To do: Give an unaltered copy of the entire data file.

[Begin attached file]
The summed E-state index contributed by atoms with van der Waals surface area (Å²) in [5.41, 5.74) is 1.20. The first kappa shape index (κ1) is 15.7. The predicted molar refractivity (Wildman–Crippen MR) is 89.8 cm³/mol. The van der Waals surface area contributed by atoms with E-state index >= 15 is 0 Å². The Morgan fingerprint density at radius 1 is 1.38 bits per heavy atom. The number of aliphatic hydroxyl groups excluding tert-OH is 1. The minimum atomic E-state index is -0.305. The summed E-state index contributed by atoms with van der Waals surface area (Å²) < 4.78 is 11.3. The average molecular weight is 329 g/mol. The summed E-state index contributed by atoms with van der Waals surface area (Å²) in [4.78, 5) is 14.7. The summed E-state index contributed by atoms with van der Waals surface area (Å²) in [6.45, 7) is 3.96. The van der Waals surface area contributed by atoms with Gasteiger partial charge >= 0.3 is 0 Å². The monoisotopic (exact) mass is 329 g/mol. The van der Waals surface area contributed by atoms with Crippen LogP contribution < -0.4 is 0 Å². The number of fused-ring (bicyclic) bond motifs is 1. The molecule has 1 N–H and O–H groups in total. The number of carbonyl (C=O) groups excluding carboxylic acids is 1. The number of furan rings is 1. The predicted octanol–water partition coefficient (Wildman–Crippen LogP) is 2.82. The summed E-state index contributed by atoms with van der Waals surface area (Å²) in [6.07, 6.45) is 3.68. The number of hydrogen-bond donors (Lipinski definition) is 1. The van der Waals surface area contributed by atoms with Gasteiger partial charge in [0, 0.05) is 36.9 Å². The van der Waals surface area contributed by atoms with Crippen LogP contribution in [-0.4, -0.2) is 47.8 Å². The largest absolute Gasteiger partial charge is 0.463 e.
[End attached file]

The summed E-state index contributed by atoms with van der Waals surface area (Å²) in [5.41, 5.74) is 1.20. The first kappa shape index (κ1) is 15.7. The predicted molar refractivity (Wildman–Crippen MR) is 89.8 cm³/mol. The van der Waals surface area contributed by atoms with E-state index >= 15 is 0 Å². The Morgan fingerprint density at radius 1 is 1.38 bits per heavy atom. The number of aliphatic hydroxyl groups excluding tert-OH is 1. The minimum atomic E-state index is -0.305. The summed E-state index contributed by atoms with van der Waals surface area (Å²) < 4.78 is 11.3. The average molecular weight is 329 g/mol. The summed E-state index contributed by atoms with van der Waals surface area (Å²) in [4.78, 5) is 14.7. The summed E-state index contributed by atoms with van der Waals surface area (Å²) in [6.45, 7) is 3.96. The van der Waals surface area contributed by atoms with Gasteiger partial charge >= 0.3 is 0 Å². The monoisotopic (exact) mass is 329 g/mol. The van der Waals surface area contributed by atoms with Crippen LogP contribution < -0.4 is 0 Å². The number of fused-ring (bicyclic) bond motifs is 1. The molecule has 1 N–H and O–H groups in total. The number of carbonyl (C=O) groups excluding carboxylic acids is 1. The number of furan rings is 1. The predicted octanol–water partition coefficient (Wildman–Crippen LogP) is 2.82. The summed E-state index contributed by atoms with van der Waals surface area (Å²) in [6.07, 6.45) is 3.68. The number of hydrogen-bond donors (Lipinski definition) is 1. The van der Waals surface area contributed by atoms with Gasteiger partial charge in [0, 0.05) is 36.9 Å². The van der Waals surface area contributed by atoms with Crippen LogP contribution in [-0.4, -0.2) is 47.8 Å². The largest absolute Gasteiger partial charge is 0.463 e.